|IAHE Nuclear Hydrogen Division
Nuclear energy will have a major role in large-scale low-cost production of hydrogen in the future. The mission of the IAHE Nuclear Hydrogen Division is to organize and promote activities that foster development of nuclear systems for hydrogen production, including thermochemical cycles, electrolysis, and related elements such as safety and materials science.
of the IAHE Nuclear Hydrogen Division
How is hydrogen currently produced?
The predominant existing processes use fossil fuels to produce hydrogen, such as steam methane reforming (SMR) or coal gasification. These are carbon-based technologies that lead to greenhouse gas emissions, and future costs of carbon capture and storage. A key challenge facing the future hydrogen economy is a sustainable, lower-cost method of producing hydrogen in large capacities. Nuclear based hydrogen generation by splitting of water provides a cleaner and compelling alternative to hydrogen production from fossil fuels.
Why nuclear energy to produce hydrogen?
Nuclear energy provides a large-scale and low-carbon source of energy to produce hydrogen. The use of hydrogen in the production of transport fuels from crude oil and other hydrocarbons (such as oil sands) is increasing rapidly. Hydrogen is likely to become an important future fuel for CO2 emissions reduction by vehicles. Nuclear hydrogen production provides a flexible alternative to batteries for plug-in hybrid vehicles. Nuclear energy can be used to produce hydrogen by electrolysis and thermochemical cycles without generating greenhouse gases. In the coming decades, energy demand for hydrogen production could exceed that for electricity production today.
How is nuclear energy used to produce hydrogen?
The growth of nuclear energy’s role in hydrogen production in future decades is anticipated to include the following technologies: 1) electrolysis of water, particularly using off-peak capacity; 2) high-temperature electrolysis of steam, using heat and electricity from nuclear reactors; and 3) high-temperature direct production of hydrogen with thermochemical cycles, such as sulfur-based and copper-chlorine cycles.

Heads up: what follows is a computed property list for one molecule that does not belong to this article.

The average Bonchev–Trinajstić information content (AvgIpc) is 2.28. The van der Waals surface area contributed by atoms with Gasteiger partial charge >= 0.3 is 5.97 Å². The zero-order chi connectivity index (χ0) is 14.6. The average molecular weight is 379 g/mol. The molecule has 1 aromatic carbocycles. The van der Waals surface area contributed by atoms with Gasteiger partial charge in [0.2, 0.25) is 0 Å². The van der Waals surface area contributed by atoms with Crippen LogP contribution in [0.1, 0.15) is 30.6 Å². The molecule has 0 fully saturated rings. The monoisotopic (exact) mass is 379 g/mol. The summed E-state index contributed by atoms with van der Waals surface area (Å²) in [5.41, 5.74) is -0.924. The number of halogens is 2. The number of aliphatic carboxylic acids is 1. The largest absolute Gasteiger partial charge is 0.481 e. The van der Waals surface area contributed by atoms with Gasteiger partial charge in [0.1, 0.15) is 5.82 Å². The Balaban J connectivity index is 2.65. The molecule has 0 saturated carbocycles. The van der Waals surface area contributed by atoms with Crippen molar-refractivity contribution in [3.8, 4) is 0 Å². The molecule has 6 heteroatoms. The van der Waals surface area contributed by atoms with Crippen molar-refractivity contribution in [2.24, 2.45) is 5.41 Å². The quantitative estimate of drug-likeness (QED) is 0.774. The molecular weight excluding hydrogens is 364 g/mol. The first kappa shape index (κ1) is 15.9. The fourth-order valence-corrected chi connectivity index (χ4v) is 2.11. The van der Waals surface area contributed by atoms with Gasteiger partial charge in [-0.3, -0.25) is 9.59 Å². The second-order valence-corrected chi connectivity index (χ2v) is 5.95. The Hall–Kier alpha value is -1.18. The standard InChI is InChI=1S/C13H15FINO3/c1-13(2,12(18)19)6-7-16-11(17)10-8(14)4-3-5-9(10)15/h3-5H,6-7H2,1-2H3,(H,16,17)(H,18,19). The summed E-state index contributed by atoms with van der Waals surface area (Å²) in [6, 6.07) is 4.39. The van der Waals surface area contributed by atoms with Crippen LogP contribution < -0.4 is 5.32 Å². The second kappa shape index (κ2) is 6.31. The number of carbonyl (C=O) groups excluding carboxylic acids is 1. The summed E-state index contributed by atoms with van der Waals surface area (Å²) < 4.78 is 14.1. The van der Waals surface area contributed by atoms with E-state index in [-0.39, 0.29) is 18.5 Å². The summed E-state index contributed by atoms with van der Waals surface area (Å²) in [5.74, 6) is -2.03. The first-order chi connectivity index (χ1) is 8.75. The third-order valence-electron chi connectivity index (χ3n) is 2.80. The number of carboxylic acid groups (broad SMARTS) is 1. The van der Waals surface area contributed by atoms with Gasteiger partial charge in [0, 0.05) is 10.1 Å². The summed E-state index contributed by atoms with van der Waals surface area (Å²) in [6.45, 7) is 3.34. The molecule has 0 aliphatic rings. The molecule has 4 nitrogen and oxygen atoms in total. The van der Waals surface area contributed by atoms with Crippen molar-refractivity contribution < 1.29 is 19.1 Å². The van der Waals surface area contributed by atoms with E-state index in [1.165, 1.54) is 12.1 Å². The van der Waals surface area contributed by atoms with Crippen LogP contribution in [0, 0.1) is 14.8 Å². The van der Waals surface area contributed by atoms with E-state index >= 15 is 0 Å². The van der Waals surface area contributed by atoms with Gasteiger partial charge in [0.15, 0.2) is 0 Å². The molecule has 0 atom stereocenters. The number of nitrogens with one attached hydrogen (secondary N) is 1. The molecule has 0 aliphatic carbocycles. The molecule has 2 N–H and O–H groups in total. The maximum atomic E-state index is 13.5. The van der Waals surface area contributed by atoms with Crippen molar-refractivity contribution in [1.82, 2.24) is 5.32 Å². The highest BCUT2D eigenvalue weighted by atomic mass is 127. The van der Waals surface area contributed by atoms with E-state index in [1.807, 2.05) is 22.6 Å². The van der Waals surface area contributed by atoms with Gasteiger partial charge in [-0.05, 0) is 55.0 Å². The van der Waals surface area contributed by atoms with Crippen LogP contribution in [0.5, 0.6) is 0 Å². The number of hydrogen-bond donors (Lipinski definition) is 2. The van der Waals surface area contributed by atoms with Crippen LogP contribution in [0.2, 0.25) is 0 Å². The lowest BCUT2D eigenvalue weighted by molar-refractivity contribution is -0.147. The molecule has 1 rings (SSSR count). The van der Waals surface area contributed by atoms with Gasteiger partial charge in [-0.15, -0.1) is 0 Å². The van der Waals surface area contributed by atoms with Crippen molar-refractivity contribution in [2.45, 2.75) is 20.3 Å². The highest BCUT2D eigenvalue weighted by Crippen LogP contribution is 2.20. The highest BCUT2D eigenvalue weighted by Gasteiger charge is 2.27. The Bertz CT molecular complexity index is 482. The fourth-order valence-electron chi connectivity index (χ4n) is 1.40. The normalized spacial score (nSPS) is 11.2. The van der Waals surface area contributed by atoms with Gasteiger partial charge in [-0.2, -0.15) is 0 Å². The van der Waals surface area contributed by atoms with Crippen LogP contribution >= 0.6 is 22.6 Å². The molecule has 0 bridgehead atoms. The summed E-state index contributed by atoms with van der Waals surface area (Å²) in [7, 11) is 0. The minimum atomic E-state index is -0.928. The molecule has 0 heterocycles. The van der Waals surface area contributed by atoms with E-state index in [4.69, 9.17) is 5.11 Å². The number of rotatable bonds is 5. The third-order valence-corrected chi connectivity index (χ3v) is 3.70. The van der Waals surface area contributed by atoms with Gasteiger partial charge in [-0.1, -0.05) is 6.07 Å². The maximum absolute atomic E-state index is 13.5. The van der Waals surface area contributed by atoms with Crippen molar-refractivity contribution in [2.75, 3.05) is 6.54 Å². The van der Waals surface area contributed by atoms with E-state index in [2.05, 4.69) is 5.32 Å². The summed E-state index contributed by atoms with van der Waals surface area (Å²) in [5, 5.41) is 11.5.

nuclear hydrogen programs (source: CEA, France)
Electrolysis of water is an existing commercial technology that decomposes water into oxygen and hydrogen gas due to an electric current being passed through the water. It provides a stable and predictable cost of hydrogen not linked to commodity prices such as natural gas. It also enables a robust and reliable hydrogen supply due to modular electrolysis platforms and grid electricity backup. High-temperature electrolysis (HTE), or steam electrolysis, uses electricity to produce hydrogen from steam, instead of liquid water. This method can potentially achieve higher efficiencies than standard electrolysis of water. Technical challenges to commercialization include the development of high-temperature materials and membranes.
Thermochemical water-splitting cycles.
Cycles of thermochemical water splitting consist of chemical and physical processes that are connected together to form a closed internal loop that re-cycles all compounds on a continuous basis, without emitting any greenhouse gases. Leading examples include the sulfur-iodine cycle (maximum operating temperature of about 850oC) and copper-chlorine cycle (530oC). These cycles have the potential of higher efficiency and large-scale production rates. Technological challenges include high temperature and corrosive operating conditions, materials of construction and scale-up to large industrial plants. The interface between a nuclear reactor and the hydrogen plant involves heat exchangers that transfer heat at elevated temperatures between the plants, new safety and regulatory issues that will need to be developed, and supporting systems for chemical processes including hydrogen and oxygen storage.
of future nuclear and thermochemical hydrogen plants
of copper-chlorine (Cu-Cl) cycle
Nuclear hydrogen future.
Nuclear hydrogen production is a potentially major solution to the problems of climate change and depleting conventional fuels. Hydrogen is a clean fuel that does not release carbon dioxide when burned. It can be used to heat our homes, power our equipment, supply fuel for vehicles, and many other everyday applications that currently use oil, coal or natural gas. It also has many other industrial needs. Hydrogen is needed by petrochemical, agricultural (ammonia for fertilizers), manufacturing, food processing, electronics, plastics, metallurgical, aerospace and other industries. Production of biofuels and other synfuels requires hydrogen.
of future nuclear hydrogen infrastructure
Dr. Greg F. Naterer, Professor and Dean of Engineering
Memorial University of Newfoundland
St. John’s, Newfoundland and Labrador, Canada